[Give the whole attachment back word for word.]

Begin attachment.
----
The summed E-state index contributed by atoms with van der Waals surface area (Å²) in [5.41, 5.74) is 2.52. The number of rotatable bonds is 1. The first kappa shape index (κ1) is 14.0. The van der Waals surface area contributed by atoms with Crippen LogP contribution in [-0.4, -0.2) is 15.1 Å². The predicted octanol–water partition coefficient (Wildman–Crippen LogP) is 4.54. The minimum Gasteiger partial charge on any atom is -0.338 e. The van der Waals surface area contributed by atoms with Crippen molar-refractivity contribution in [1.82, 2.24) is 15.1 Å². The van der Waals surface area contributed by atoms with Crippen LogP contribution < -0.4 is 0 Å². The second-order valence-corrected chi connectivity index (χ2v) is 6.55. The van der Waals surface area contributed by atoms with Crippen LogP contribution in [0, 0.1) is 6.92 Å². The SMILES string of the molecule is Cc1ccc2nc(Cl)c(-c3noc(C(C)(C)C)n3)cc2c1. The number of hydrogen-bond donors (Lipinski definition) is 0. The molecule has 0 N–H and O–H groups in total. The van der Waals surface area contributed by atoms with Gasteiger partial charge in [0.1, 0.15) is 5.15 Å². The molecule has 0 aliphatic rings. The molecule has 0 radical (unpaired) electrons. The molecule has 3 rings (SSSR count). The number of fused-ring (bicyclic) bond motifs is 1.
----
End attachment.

The summed E-state index contributed by atoms with van der Waals surface area (Å²) in [5.41, 5.74) is 2.52. The number of rotatable bonds is 1. The first kappa shape index (κ1) is 14.0. The van der Waals surface area contributed by atoms with Crippen LogP contribution in [-0.4, -0.2) is 15.1 Å². The predicted octanol–water partition coefficient (Wildman–Crippen LogP) is 4.54. The minimum Gasteiger partial charge on any atom is -0.338 e. The van der Waals surface area contributed by atoms with Crippen molar-refractivity contribution in [1.82, 2.24) is 15.1 Å². The van der Waals surface area contributed by atoms with Crippen LogP contribution < -0.4 is 0 Å². The second-order valence-corrected chi connectivity index (χ2v) is 6.55. The van der Waals surface area contributed by atoms with Crippen LogP contribution in [0, 0.1) is 6.92 Å². The SMILES string of the molecule is Cc1ccc2nc(Cl)c(-c3noc(C(C)(C)C)n3)cc2c1. The number of hydrogen-bond donors (Lipinski definition) is 0. The molecule has 0 N–H and O–H groups in total. The van der Waals surface area contributed by atoms with Gasteiger partial charge in [0.1, 0.15) is 5.15 Å². The molecule has 0 aliphatic rings. The molecule has 0 radical (unpaired) electrons. The molecule has 3 rings (SSSR count). The number of fused-ring (bicyclic) bond motifs is 1.